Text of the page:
Imaging spontaneous activity in vivo - neural correlates of rest and behavior
A human brain in a deep sleep phase displays highly synchronous activity in some neurons while other neurons become silent. The function of this activity pattern is inevitably linked to the physiological function of sleep which is, until today, not well understood.
To extend our understanding of neural activity during sleep we study the brain of Drosophila, a “simple” organism known to exhibit extended periods of rest which satisfy all criteria of sleep. The GAL4/UAS-System enables us to target distinct subsets of neurons in the flies’ mushroom bodies, a neuronal structure known to play a key role in regulating sleep. To measure spontaneous activity in these neurons we use enhanced calcium sensitive fluorescent proteins capable of detecting calcium transients which were so far undetectable. Further we use a voltage dependent fluorescent protein to establish in vivo measurements of electrical activity in neuronal projections which are inaccessible for classic methods of measuring voltage (figure shows spontaneous unilateral increase in membrane potential in the horizontal lobes of the mushroom bodies and corresponding traces).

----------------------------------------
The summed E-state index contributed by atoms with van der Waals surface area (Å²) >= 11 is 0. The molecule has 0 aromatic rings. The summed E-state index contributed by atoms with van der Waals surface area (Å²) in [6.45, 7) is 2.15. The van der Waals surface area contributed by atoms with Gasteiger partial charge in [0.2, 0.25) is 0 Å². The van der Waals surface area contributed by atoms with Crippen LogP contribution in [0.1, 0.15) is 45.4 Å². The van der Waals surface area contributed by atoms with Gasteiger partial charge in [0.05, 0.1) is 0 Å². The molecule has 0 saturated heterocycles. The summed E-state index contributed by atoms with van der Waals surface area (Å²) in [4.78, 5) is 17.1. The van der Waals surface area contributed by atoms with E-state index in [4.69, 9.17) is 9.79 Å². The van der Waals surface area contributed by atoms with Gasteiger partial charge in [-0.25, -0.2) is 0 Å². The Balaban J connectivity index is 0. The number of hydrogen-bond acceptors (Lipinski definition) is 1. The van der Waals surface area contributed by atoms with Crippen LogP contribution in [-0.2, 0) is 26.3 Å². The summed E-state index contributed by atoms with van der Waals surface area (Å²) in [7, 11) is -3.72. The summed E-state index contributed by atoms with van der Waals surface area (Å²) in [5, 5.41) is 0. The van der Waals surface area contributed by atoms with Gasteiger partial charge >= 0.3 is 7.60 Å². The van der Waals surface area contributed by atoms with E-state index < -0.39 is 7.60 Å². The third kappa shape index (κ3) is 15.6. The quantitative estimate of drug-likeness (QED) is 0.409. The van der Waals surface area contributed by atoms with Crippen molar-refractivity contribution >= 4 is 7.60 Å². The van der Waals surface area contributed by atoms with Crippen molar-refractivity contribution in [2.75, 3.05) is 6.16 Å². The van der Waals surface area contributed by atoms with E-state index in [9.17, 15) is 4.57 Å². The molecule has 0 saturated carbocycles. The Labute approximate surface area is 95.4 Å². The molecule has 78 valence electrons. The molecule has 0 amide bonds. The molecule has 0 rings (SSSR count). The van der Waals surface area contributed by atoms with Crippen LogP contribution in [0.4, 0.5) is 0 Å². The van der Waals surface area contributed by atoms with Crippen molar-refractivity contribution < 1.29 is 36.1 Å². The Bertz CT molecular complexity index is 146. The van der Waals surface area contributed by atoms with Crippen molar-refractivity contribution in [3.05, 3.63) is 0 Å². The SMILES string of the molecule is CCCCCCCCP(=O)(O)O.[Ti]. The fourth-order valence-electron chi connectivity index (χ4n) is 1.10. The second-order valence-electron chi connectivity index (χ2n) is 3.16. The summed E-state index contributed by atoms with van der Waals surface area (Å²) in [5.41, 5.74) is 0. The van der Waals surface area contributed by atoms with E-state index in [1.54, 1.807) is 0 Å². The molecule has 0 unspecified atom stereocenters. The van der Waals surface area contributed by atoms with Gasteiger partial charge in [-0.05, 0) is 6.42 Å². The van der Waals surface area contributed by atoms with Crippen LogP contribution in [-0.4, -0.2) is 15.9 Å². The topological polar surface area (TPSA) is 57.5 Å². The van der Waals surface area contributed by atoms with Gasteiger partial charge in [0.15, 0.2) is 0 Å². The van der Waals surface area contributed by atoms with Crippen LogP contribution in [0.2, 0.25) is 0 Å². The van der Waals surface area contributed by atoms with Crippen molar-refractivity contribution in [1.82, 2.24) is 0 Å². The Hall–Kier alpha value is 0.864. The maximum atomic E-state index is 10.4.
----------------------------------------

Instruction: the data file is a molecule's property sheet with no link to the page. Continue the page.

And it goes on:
Correlating spontaneous activities with the behavioral state of the fly will reveal neuronal mechanisms that characterize differences between sleep and wake phases and thus show basic principles of sleep regulation.